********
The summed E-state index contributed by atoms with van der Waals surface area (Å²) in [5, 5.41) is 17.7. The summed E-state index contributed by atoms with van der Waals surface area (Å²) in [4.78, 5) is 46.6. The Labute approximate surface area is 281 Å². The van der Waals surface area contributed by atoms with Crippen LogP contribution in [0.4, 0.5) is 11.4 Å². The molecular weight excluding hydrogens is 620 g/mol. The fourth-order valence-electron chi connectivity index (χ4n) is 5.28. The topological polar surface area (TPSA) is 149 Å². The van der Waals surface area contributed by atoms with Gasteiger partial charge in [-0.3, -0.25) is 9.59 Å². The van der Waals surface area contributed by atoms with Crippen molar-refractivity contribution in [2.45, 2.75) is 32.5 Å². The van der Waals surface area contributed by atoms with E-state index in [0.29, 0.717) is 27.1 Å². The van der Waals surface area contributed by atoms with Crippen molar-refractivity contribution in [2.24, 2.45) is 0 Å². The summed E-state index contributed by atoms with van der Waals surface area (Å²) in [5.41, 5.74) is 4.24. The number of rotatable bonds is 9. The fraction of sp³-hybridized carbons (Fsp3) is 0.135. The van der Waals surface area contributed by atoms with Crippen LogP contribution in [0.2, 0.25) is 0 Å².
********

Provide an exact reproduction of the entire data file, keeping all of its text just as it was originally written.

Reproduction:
The summed E-state index contributed by atoms with van der Waals surface area (Å²) in [5, 5.41) is 17.7. The summed E-state index contributed by atoms with van der Waals surface area (Å²) in [4.78, 5) is 46.6. The Labute approximate surface area is 281 Å². The van der Waals surface area contributed by atoms with Crippen LogP contribution in [0.4, 0.5) is 11.4 Å². The molecular weight excluding hydrogens is 620 g/mol. The fourth-order valence-electron chi connectivity index (χ4n) is 5.28. The topological polar surface area (TPSA) is 149 Å². The van der Waals surface area contributed by atoms with Gasteiger partial charge in [-0.3, -0.25) is 9.59 Å². The van der Waals surface area contributed by atoms with Crippen molar-refractivity contribution in [2.45, 2.75) is 32.5 Å². The van der Waals surface area contributed by atoms with E-state index in [0.29, 0.717) is 27.1 Å². The van der Waals surface area contributed by atoms with Crippen molar-refractivity contribution in [2.24, 2.45) is 0 Å². The summed E-state index contributed by atoms with van der Waals surface area (Å²) in [5.41, 5.74) is 4.24. The number of rotatable bonds is 9. The fraction of sp³-hybridized carbons (Fsp3) is 0.135. The van der Waals surface area contributed by atoms with Crippen LogP contribution in [0.2, 0.25) is 0 Å².